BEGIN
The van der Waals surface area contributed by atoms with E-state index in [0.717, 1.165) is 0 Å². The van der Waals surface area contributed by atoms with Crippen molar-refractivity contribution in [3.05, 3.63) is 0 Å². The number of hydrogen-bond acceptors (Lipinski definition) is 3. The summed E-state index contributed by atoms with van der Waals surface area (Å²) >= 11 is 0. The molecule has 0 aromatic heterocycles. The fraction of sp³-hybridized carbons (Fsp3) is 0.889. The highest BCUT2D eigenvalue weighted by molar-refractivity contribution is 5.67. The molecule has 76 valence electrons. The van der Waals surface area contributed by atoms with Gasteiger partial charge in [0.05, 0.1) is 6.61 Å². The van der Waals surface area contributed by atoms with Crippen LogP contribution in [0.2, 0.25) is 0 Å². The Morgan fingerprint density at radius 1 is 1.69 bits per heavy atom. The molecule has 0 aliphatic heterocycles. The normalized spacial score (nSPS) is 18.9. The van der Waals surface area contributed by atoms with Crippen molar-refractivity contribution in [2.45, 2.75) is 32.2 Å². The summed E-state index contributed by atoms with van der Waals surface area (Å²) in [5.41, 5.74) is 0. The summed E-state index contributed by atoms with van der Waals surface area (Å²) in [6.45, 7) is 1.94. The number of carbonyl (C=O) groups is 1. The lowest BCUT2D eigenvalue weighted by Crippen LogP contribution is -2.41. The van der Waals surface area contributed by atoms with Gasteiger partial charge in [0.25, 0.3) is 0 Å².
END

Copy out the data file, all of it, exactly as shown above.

The van der Waals surface area contributed by atoms with E-state index in [0.717, 1.165) is 0 Å². The van der Waals surface area contributed by atoms with Crippen molar-refractivity contribution in [3.05, 3.63) is 0 Å². The number of hydrogen-bond acceptors (Lipinski definition) is 3. The summed E-state index contributed by atoms with van der Waals surface area (Å²) >= 11 is 0. The molecule has 0 aromatic heterocycles. The fraction of sp³-hybridized carbons (Fsp3) is 0.889. The highest BCUT2D eigenvalue weighted by molar-refractivity contribution is 5.67. The molecule has 76 valence electrons. The van der Waals surface area contributed by atoms with Gasteiger partial charge in [0.05, 0.1) is 6.61 Å². The van der Waals surface area contributed by atoms with Crippen LogP contribution in [0.2, 0.25) is 0 Å². The Morgan fingerprint density at radius 1 is 1.69 bits per heavy atom. The molecule has 0 aliphatic heterocycles. The normalized spacial score (nSPS) is 18.9. The van der Waals surface area contributed by atoms with Crippen molar-refractivity contribution in [2.45, 2.75) is 32.2 Å². The summed E-state index contributed by atoms with van der Waals surface area (Å²) in [5.41, 5.74) is 0. The summed E-state index contributed by atoms with van der Waals surface area (Å²) in [6.45, 7) is 1.94. The number of carbonyl (C=O) groups is 1. The lowest BCUT2D eigenvalue weighted by Crippen LogP contribution is -2.41. The van der Waals surface area contributed by atoms with Gasteiger partial charge in [0.25, 0.3) is 0 Å².